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This study is a partial biography of Major General Ernest N. Harmon, focusing on his military career from his West Point graduation in 1917 to his assuming command of the 2nd Armored Division in 1942. When Harmon attained division command in July 1942 he was one of the most experienced officers in the army to command an armored division. However, he is overlooked in many histories and leadership studies. The intent of this thesis is to determine what in Harmon’s professional military development prepared him to become a successful and widely acclaimed leader of armored forces in the European Theater of Operations (ETO) during World War II.
Harmon’s career reflected the generation of army officers whose service began during World War I and ended just prior to or during the early years of the Cold War. However, his World War I experience was unique in that, with only eighteen months of service, he commanded the largest U.S. cavalry formation to see combat in France. Harmon’s interwar career mirrored that of most of his peers, shifting between command, staff, instructor, and student assignments. Therefore, this study also provides a snapshot era’s officer professional development...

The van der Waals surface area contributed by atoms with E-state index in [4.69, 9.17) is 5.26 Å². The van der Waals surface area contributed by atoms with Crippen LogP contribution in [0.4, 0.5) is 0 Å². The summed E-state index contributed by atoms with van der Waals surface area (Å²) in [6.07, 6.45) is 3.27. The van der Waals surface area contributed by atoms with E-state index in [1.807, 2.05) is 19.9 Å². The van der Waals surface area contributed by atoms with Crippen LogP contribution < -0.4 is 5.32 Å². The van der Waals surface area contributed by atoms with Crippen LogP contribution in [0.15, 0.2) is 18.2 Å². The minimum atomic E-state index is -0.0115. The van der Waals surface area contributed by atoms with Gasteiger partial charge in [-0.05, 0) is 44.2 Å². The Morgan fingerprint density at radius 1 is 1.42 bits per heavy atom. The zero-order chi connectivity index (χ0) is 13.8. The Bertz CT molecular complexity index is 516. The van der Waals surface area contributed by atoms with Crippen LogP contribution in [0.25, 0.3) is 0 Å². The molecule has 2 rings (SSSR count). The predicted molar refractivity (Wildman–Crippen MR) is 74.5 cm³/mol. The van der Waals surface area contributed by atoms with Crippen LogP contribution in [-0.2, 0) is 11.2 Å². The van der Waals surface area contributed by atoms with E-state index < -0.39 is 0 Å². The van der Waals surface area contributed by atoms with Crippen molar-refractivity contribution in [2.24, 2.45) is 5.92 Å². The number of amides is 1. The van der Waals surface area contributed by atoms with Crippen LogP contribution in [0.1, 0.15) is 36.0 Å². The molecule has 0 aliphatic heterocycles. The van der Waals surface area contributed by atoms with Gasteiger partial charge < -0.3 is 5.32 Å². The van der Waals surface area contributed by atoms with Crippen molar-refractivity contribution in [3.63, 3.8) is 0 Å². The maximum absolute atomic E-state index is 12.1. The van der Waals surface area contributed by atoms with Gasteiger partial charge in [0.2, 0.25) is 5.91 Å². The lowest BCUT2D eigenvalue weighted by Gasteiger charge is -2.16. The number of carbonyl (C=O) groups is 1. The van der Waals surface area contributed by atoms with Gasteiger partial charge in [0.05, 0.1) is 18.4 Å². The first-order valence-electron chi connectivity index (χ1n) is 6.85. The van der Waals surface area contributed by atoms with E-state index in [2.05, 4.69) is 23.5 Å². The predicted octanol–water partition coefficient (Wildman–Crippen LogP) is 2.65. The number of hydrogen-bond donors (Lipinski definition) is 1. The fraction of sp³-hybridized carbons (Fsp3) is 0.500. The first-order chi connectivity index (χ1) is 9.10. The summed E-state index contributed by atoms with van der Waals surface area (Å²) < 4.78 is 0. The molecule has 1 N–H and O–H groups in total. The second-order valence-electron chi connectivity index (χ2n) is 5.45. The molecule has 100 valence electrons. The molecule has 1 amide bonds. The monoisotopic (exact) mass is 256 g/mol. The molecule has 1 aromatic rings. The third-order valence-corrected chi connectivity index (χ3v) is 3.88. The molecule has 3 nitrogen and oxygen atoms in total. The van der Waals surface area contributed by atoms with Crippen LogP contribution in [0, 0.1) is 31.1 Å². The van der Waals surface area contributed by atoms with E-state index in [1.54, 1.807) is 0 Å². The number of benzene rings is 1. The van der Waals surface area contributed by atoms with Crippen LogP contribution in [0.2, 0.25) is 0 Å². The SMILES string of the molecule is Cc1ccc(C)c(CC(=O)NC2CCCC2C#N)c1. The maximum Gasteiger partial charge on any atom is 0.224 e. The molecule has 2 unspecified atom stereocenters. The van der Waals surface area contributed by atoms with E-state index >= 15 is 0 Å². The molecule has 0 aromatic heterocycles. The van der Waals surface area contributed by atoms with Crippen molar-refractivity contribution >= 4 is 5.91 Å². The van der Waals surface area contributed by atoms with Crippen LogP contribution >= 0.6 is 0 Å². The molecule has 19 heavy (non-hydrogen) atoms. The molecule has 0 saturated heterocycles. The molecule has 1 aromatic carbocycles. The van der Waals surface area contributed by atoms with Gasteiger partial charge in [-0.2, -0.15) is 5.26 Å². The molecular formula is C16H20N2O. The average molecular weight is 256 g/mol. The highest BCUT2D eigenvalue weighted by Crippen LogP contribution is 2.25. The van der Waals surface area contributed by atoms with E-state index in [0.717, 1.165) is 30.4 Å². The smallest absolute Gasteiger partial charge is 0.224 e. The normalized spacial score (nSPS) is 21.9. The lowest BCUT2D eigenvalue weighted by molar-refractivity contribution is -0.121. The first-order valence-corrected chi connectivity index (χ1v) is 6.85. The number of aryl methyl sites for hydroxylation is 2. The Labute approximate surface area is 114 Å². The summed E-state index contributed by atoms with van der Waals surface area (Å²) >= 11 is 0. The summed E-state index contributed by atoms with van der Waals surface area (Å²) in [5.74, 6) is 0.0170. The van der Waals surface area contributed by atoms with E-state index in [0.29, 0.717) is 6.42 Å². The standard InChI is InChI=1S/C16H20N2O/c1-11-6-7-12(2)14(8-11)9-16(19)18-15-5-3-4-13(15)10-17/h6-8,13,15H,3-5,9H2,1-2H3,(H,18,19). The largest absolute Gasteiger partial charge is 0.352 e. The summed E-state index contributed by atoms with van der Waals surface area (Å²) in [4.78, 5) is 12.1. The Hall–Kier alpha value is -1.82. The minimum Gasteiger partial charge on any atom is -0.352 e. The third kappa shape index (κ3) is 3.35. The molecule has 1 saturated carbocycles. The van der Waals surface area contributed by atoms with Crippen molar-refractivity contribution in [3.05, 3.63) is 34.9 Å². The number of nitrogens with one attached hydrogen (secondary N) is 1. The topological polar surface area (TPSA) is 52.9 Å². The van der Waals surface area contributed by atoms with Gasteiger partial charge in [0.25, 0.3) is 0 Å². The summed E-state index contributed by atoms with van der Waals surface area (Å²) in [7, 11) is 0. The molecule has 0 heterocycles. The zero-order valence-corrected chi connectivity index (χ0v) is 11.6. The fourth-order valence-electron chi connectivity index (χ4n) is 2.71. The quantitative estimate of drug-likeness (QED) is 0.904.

The first twenty-five years of his career prepared Harmon for combat in World War II and the occupation of Germany that followed. His career development and personal experiences forged his competence and character. He personally played crucial roles in ending three of the greatest crises faced by American forces in the ETO: Kasserine, Anzio, and the Ardennes. The units that he commanded played decisive parts in securing North Africa, seizing Rome, and penetrating the Siegfried Line into Germany. Following the war Harmon served in a variety of key positions including military governor of Czechoslovakia and the organizer and first commander of the U.S. Constabulary Force in Germany before retiring in 1947 with thirty years of military service.